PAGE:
Paralegals and legal assistants do a variety of tasks to support lawyers, including maintaining and organizing files, conducting legal research, and drafting documents.
Paralegals and legal assistants typically do the following:
Paralegals and legal assistants help lawyers prepare for hearings, trials, and corporate meetings. However, their specific duties may vary depending on the size of the firm or organization.
In smaller firms, paralegals duties tend to vary more. In addition to reviewing and organizing information, paralegals may prepare written reports that help lawyers determine how to handle their cases. If lawyers decide to file lawsuits on behalf of clients, paralegals may help prepare the legal arguments and draft documents to be filed with the court.
In larger organizations, paralegals work mostly on a particular phase of a case, rather than handling a case from beginning to end. For example, a litigation paralegal might only review legal material for internal use, maintain reference files, conduct research for lawyers, and collect and organize evidence for hearings. Litigation paralegals often do not attend trials, but might prepare trial documents or draft settlement agreements.
Law firms increasingly use technology and computer software for managing documents and preparing for trials. Paralegals use computer software to draft and index documents and prepare presentations. In addition, paralegals must be familiar with electronic database management and be up to date on the latest software used for electronic discovery. Electronic discovery refers to all electronic materials that are related to a trial, such as emails, data, documents, accounting databases, and websites.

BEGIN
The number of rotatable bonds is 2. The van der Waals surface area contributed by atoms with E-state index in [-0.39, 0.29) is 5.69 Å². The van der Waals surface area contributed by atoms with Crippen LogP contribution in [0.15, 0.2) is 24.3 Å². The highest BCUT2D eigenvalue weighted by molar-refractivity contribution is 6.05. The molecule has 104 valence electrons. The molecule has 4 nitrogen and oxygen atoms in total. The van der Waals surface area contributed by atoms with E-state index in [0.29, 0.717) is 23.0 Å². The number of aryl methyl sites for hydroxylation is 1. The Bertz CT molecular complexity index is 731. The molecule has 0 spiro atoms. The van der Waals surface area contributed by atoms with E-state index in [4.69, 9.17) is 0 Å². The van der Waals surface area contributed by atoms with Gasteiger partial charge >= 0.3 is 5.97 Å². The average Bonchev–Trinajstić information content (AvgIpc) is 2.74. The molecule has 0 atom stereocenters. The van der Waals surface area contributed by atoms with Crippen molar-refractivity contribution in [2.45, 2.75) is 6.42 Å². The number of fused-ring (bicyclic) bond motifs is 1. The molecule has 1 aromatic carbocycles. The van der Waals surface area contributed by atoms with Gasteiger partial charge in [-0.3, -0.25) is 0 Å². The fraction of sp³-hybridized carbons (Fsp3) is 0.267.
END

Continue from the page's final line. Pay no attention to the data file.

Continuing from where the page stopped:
Paralegals can assume more responsibilities by specializing in areas such as litigation, personal injury, corporate law, criminal law, employee benefits, intellectual property, bankruptcy, immigration, family law, and real estate. In addition, experienced paralegals may assume supervisory responsibilities, such as overseeing team projects or delegating work to other paralegals.
Paralegal tasks may differ depending on the type of department or the size of the law firm they work for.
The following are examples of types of paralegals:
Corporate paralegals often help lawyers prepare employee contracts, shareholder agreements, stock-option plans, and companies’ annual financial reports. Corporate paralegals may monitor and review government regulations to ensure that the corporation is aware of new legal requirements.
Litigation paralegals maintain documents received from clients, conduct research for lawyers, and retrieve and organize evidence for use at depositions and trials.
Source: Bureau of Labor Statistics, U.S. Department of Labor, Occupational Outlook Handbook, 2012-13 Edition